"Hey, Shu, Stupid question - why aren't we sending a robot to do this job?"
"We don't have a robot."
"Yeah, but you used to work for U.S. Robots and Mechanical Men, Inc.right? And there are plenty of machines left lying around..."
"Where to begin - I wasn't a factory worker for one. We had machines for that - real surprise? Secondly, robots aren't built for this. Just like cybernetics - we built to minimum specifications. You don't build a surgery bot with the power to punch through a bank vault imagine what it could do if there was a problem during surgery? Durability doesn't pay either."
"Why not? Isn't the whole point of a robot being tougher and stronger than a human to do dangerous jobs. The surgery example makes plenty of sense - but military bots?"
"So you can make it three-hundred kilograms and able to resit mines -but hard to transport, or two kilos, and let it blow up itself and the mine each time. Giving each soldier five or six mouse-bots means they're more likely to get used - which translates into safer soldiers than ones relying on robot that isn't there. And of course, more replacement order for us."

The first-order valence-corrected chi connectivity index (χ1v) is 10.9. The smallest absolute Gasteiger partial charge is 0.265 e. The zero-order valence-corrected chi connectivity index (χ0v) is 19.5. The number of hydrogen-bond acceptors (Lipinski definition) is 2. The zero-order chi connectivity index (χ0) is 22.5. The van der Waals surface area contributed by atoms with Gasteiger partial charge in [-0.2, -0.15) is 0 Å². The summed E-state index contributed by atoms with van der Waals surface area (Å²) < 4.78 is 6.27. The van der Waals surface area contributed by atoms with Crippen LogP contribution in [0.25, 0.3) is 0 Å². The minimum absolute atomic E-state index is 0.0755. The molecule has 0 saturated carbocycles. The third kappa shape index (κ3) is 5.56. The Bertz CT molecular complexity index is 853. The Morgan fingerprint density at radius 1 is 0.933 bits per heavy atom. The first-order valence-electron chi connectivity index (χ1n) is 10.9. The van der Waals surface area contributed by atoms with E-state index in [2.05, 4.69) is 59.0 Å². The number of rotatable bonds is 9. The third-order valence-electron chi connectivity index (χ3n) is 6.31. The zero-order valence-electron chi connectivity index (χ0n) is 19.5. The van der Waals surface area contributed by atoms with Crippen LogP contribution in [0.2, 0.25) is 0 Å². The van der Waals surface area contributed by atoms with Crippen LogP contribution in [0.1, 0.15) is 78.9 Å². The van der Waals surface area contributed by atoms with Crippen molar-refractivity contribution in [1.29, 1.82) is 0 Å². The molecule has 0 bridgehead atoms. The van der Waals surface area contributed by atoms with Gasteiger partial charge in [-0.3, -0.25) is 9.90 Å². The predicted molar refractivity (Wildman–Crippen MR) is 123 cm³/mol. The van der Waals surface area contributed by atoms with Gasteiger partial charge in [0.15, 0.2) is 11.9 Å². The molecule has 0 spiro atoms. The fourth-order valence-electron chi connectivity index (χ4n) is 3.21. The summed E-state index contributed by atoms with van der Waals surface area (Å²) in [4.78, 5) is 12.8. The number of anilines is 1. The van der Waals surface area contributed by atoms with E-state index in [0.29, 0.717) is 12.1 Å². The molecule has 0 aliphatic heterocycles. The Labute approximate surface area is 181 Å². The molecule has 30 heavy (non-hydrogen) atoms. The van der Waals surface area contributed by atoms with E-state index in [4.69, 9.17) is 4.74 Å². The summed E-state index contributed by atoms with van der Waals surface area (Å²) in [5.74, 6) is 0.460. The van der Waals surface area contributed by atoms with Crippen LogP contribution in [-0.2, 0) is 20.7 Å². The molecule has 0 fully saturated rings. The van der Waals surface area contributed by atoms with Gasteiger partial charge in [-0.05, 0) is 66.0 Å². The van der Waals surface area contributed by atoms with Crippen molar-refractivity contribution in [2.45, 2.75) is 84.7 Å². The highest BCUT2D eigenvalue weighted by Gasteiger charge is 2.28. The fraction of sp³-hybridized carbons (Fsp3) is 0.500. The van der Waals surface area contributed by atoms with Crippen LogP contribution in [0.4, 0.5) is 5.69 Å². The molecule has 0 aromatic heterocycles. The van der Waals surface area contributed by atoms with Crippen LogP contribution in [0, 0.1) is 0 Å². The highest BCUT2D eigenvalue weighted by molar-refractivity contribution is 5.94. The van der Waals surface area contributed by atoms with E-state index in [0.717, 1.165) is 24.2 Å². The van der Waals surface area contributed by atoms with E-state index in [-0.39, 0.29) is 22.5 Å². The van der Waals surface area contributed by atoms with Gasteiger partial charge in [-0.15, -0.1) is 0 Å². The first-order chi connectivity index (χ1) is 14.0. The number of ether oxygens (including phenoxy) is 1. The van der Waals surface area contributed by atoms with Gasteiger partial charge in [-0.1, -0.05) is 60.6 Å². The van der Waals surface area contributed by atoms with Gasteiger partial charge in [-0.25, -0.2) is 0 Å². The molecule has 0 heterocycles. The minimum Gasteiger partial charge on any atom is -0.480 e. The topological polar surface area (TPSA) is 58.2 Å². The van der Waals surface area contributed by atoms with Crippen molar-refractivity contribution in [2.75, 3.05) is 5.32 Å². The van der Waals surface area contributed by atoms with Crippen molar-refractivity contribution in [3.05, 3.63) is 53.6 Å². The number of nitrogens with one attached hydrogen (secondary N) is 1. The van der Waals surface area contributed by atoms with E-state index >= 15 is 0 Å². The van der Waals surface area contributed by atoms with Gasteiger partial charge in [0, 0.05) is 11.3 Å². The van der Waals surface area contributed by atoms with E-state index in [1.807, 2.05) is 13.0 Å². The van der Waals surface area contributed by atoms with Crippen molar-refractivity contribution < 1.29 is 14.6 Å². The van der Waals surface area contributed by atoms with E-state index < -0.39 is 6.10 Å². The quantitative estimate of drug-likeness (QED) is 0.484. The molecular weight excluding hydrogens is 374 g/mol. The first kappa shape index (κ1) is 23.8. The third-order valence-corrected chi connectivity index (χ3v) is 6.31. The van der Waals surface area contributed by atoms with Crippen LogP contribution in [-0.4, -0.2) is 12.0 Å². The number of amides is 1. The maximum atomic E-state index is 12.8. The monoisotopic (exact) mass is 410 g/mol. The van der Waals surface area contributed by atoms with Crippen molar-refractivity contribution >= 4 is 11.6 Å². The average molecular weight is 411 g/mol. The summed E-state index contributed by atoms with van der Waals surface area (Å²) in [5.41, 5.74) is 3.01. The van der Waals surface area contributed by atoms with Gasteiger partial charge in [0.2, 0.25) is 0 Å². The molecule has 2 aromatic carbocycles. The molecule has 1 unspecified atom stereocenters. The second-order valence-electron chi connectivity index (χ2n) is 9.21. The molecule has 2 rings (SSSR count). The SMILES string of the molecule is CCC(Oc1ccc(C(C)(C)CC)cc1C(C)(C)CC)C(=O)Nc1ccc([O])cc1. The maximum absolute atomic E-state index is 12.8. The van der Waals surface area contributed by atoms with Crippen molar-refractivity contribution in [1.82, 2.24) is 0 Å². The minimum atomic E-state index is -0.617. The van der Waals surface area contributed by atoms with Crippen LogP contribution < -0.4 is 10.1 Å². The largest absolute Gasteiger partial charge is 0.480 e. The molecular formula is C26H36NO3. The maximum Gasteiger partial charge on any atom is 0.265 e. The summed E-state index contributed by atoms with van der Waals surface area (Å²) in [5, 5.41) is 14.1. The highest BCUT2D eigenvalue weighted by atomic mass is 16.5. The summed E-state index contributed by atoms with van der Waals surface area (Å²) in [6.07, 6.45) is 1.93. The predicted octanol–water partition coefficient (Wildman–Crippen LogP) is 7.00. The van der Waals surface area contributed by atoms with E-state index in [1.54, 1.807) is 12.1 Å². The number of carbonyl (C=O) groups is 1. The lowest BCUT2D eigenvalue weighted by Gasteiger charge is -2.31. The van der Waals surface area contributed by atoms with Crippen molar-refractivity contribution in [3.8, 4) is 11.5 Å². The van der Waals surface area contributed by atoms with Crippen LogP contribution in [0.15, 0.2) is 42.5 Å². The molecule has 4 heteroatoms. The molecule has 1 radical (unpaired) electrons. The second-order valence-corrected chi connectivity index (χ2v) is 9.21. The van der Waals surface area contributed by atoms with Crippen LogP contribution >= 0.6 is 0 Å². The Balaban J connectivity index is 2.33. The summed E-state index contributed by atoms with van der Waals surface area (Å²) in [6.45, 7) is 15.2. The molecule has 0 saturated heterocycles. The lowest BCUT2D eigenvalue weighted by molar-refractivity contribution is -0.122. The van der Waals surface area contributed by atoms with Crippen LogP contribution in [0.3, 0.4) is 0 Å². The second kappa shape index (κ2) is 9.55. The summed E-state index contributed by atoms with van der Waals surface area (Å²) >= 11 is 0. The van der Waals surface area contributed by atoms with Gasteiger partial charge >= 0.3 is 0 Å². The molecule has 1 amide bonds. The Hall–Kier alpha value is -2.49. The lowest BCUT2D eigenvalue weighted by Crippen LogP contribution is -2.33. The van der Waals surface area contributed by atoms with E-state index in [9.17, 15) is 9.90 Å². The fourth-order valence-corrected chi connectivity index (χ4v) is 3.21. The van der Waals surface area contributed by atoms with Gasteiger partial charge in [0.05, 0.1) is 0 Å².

"The old planned obsolescence ploy."
"Hardly that mercenary. But unless its an industrial welding arm, using steel when aluminum, zinc alloy, or polymer can do just as well is adding extra weight - which means a need for bigger motors, more power, more expense - aside from mine clearing units, our bots were built to last, just not to resist and overcome. So protection against emp level surges, collapsing buildings, wandering rubble, going without lubricants - you can find robots, but frankly, a mobile humanoid isn't that useful compared to how hard bipedalism is."
"Good news if they ever rebelled - hunh?"
"In most applications, we didn't need anything that smart. Really - does the pool boy need to be able to quote philosophy or just look good in shorts and ready for when the misses isn't around?"
"I didn't need to know that."